If you think you haven’t heard of glassmorphism, I’ll hazard a guess that you’ve seen it at some point already today! As the name heavily implies, this UI design trend ultimately takes inspiration from…you guessed it, glass.
If you have an iPhone, just take a quick look at the folders around your apps. If you’re using Windows, have a peruse of some of the UI elements on your screen right now. Can you see a frosted glass effect anywhere? Yes? There you go, that’s glassmorphism.
So, What Are the Qualities of Glassmorphism?
With the term only coined back in 2020, the concept of the background blur was first widely introduced in 2013 with iOS 7.
“That verticality and the fact you can see through it, means users can establish hierarchy and depth of the interface. They simply see which layer is on top of which, just like pieces of virtual glass.Because of that glassy look, I believe the best way to call it is glassmorphism.” – Michal Malewicz
Common characteristics of glassmorphism include:
- Translucency (like frosted glass using a background blur)
- A subtle, light border around the glassmorphic object
- Vivid colors
- Multi-layered approach
- Objects floating in space
A Brief History of Glassmorphism
Remember the skeuomorphism trend? It began to take shape in the 1980s, and is a technique that favors mimicking real objects in the digital world.
The original UI for Apple’s iBooks on the iPad is a common example. Especially in the earlier days of the web when much of the population wasn’t quite as used to technology filling every corner of our lives, skeuomorphism almost showed us how to engage with our screens by recreating common objects that are familiar to us in the real world.
Although less popular now than back in the day, the trend is by no means dead. Just take a look at the trash can on your computer, for example.
Glassmorphism took skeuomorphism and shook it up.
Whereas a skeuomorphic approach to glass would be to recreate the exact look (perhaps with window sills, window baskets, and panes to encourage the user to click to open), glassmorphism recreates the feeling of glass. The user would not be at risk of thinking they are seeing a real panel of glass on their screen, but a clear digital expression of the physical object.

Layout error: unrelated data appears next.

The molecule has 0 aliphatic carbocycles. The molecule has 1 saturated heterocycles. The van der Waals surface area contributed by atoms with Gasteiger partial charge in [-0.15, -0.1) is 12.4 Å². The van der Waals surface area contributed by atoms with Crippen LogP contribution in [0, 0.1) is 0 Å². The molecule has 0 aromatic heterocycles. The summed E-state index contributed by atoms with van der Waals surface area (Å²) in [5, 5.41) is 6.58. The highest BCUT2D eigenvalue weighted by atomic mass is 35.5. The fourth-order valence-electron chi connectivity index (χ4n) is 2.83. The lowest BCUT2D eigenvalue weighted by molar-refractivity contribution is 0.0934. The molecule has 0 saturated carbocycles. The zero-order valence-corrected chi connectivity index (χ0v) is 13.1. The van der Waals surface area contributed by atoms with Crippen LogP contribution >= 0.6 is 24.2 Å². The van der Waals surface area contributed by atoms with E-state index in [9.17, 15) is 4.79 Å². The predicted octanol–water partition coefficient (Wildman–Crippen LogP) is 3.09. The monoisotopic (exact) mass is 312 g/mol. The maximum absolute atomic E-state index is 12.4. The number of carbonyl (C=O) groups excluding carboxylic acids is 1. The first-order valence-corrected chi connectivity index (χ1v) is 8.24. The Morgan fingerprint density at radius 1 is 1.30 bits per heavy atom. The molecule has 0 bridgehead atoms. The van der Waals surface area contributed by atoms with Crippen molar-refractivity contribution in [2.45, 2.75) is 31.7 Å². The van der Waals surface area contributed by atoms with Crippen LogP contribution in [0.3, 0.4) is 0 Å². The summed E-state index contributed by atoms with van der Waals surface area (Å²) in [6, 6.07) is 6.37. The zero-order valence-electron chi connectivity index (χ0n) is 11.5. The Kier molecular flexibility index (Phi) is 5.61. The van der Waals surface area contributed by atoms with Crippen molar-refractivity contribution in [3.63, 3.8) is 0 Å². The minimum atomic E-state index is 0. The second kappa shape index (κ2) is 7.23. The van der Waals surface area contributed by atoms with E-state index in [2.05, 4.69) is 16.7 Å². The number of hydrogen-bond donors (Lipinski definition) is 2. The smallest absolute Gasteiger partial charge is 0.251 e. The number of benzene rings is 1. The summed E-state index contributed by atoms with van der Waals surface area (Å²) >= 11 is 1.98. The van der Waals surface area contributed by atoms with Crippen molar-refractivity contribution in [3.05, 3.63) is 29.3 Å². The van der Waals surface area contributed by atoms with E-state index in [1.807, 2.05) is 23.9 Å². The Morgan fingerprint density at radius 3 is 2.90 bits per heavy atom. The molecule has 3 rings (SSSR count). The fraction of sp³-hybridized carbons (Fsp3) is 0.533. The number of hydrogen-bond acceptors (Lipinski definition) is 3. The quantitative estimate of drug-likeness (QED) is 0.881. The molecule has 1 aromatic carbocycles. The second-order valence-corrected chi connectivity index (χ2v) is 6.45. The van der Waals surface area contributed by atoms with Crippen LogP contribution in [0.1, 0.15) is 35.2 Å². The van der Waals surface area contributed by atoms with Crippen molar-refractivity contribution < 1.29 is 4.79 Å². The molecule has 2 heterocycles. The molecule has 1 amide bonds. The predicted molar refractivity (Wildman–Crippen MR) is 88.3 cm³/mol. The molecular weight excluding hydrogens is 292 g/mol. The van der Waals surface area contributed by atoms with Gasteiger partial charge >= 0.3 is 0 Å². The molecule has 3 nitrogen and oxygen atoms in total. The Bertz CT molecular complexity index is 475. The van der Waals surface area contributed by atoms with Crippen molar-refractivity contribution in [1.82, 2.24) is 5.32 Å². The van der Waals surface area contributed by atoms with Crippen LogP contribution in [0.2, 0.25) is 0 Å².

Why Use Glassmorphism in Web Design?
- Ultimately, it’s a useful technique for adding visual hierarchy to your designs, meaning you can encourage the user to focus on important areas of the UI.
- It can make the layout look more attractive.
- It’s versatile—this technique could be used across pretty much any industry!
- It can make sites or apps easier to navigate.
- It’s a modern evolution of previous trends.
Tips for Introducing Glassmorphism to Web Design
- Contrast: Make sure you apply enough contrast with the cards and the interface so it’s accessible and easy to use or read. To make sure the design is accessible, the objects on screen should be able to function without the background.
- Transparency: Set the correct transparency, i.e. you don’t want to have a completely transparent object (it defeats the point!) but you also want to be able to see a hint of what’s happening beneath the glassmorphic object.
- Background: Pick the right background—the best glassmorphic effect can come when the backgrounds are not too simple or too cluttered. Picking a muted but colorful background can be a good option here.
- Time: If you’re building from scratch, make sure you give yourself enough time to experiment. Because of the gradients and transparency, there’s a fine line between glassmorphism helping and hindering the user experience. Make sure you’re on the right side!
Over to You!
Think glassmorphism could be a useful technique for your next web design project? Pick one of my favorite templates or head over ThemeForest to choose your own.